To set the facts straight, when the discussion is about extending the stock option exercise period, we are dealing ONLY with Vested Stock Options. Stepping back and asking “What’s the Right Thing To Do Here?”, there is generally a failure to recognize that Vested Stock Options are “Earned Compensation”. The employee worked “Sweat Equity” and typically took lower cash pay as part of their overall comp package.
And yet, how can it be that “Earned Compensation” can be swiftly taken back within 90 Days? The party with the power says there’s a catch! You are required to pay me a large % of the value of what you’ve earned (30-50% taxes) before I pay you your earnings? You don’t have the cash to pay me before I pay you? Too bad, I get to put those earnings back into my pocket?
Can anyone imaging treating other forms of earned compensation this way? Your annual bonus? Your annual commission? Imagine being forced to pay the taxes on your annual bonus or commission upfront before the company pays you the actual bonus cash? To add insult, imagine a company or board saying “If you can’t pay the taxes, you lose your bonus” and that gives us the opportunity to pay higher bonuses to others? As ridiculous as that sounds, it’s exactly the practice that’s going on with stock options.
When framed this way, people should be up in arms about this practice especially with the complete lack of changes in the private marketplace now that companies are staying private longer, stock option prices (409a valuations) are the competition for attracting and retaining talent has never been higher.
So, in classic market condition corrections, there are now nearly 100 brand name private VC backed companies that have been proactive and have changed these ancient practices.
The rest of the Private markets will follow sooner or later once they realize this is actually both a new retention tool and an alignment of interests tool.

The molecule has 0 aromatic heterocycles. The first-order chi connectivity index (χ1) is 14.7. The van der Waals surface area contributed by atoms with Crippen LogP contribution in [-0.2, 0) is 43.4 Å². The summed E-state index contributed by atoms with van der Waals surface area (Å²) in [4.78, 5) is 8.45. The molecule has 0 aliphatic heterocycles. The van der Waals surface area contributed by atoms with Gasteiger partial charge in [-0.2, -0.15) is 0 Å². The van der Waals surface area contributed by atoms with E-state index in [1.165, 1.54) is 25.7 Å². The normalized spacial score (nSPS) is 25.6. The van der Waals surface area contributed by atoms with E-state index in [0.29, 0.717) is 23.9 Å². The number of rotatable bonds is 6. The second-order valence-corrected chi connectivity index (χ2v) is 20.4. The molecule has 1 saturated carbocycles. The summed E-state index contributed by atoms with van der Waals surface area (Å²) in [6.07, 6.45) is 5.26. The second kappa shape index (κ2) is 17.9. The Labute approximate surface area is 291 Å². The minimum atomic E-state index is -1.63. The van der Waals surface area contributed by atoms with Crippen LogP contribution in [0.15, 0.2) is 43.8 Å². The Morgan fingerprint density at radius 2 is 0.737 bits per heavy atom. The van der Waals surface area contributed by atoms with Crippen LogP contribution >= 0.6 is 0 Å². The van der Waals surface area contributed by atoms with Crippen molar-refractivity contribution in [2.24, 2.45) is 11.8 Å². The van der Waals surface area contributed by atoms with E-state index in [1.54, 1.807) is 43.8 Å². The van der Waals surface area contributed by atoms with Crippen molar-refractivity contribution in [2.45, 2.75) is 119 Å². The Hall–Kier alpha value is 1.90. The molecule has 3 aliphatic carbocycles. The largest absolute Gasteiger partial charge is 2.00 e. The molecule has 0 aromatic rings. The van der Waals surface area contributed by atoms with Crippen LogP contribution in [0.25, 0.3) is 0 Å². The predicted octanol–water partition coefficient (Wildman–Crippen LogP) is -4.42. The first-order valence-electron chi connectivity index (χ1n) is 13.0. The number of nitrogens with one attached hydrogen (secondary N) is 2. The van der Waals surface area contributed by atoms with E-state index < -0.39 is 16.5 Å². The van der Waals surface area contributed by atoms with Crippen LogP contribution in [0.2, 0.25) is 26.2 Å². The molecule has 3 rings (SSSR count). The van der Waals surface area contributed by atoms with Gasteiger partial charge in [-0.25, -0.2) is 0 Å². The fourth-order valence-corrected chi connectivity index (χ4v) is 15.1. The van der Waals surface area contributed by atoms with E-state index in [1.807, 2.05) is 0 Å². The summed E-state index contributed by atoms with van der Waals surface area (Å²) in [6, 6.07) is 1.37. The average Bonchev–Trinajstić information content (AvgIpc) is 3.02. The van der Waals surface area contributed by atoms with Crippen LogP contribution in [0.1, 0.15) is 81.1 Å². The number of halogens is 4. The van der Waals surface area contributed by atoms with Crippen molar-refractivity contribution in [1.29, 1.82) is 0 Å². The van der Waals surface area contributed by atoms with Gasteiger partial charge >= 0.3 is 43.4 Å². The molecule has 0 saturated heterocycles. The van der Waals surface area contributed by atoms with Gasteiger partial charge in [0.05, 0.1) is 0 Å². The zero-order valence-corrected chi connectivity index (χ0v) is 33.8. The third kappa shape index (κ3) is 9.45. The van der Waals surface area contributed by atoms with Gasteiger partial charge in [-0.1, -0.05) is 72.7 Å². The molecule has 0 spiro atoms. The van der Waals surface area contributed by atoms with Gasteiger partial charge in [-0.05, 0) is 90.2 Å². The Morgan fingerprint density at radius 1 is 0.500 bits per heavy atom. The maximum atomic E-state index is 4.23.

Extending exercise periods once a valuable employee hits 2 or 3 yrs and then extends a year for every year of service thereafter up to say 7 years is another retention tool not much different than “Refresh Grants”.
In the end, company’s, Boards, VC’s should never argue that they are “giving something” to these employees. These employees EARNED this value by providing their valuable services to the company. An employee shouldn’t have to be wealthy to acquire the value they’ve earned and certainly shouldn’t have this value taken away due to lack of affordability.
“The principle we’re operating under is one of fairness,” explains Pinterest co-founder Evan Sharp. “If you’ve made an important contribution to Pinterest, you should be able to keep that value. And that shouldn’t just be for people with enough cash to satisfy their tax liability.”
More Good Reading Here:
Forbes: top compensation attorney = author
Pinterest in 2015:
NEXT STEPS: For those involved in a position to change your companies practices here, so your homework.
1) Read these links and others.
2) Talk to your legal counsel
3) Draft and propose the proper changes for your company to your Board.
This is long overdue…..it’s time to show leadership again in this very important compensation area.